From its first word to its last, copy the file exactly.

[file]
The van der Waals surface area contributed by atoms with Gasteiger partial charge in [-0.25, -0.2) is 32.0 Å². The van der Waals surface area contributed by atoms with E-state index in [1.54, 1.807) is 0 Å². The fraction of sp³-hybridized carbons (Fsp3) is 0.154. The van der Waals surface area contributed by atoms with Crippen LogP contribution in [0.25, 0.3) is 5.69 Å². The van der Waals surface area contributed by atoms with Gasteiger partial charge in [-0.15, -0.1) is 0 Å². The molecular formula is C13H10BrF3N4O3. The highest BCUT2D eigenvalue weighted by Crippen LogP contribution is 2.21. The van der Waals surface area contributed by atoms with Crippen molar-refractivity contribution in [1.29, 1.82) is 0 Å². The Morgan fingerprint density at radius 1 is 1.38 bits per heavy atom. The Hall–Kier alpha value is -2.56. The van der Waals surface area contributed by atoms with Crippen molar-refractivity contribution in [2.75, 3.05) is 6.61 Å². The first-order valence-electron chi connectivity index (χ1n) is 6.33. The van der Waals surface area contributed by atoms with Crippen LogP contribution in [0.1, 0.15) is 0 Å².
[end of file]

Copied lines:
The van der Waals surface area contributed by atoms with Gasteiger partial charge in [-0.25, -0.2) is 32.0 Å². The van der Waals surface area contributed by atoms with E-state index in [1.54, 1.807) is 0 Å². The fraction of sp³-hybridized carbons (Fsp3) is 0.154. The van der Waals surface area contributed by atoms with Crippen LogP contribution in [0.25, 0.3) is 5.69 Å². The van der Waals surface area contributed by atoms with Gasteiger partial charge in [-0.15, -0.1) is 0 Å². The molecular formula is C13H10BrF3N4O3. The highest BCUT2D eigenvalue weighted by Crippen LogP contribution is 2.21. The van der Waals surface area contributed by atoms with Crippen molar-refractivity contribution in [1.29, 1.82) is 0 Å². The Morgan fingerprint density at radius 1 is 1.38 bits per heavy atom. The Hall–Kier alpha value is -2.56. The van der Waals surface area contributed by atoms with Crippen molar-refractivity contribution in [2.75, 3.05) is 6.61 Å². The first-order valence-electron chi connectivity index (χ1n) is 6.33. The van der Waals surface area contributed by atoms with Crippen LogP contribution in [0.1, 0.15) is 0 Å².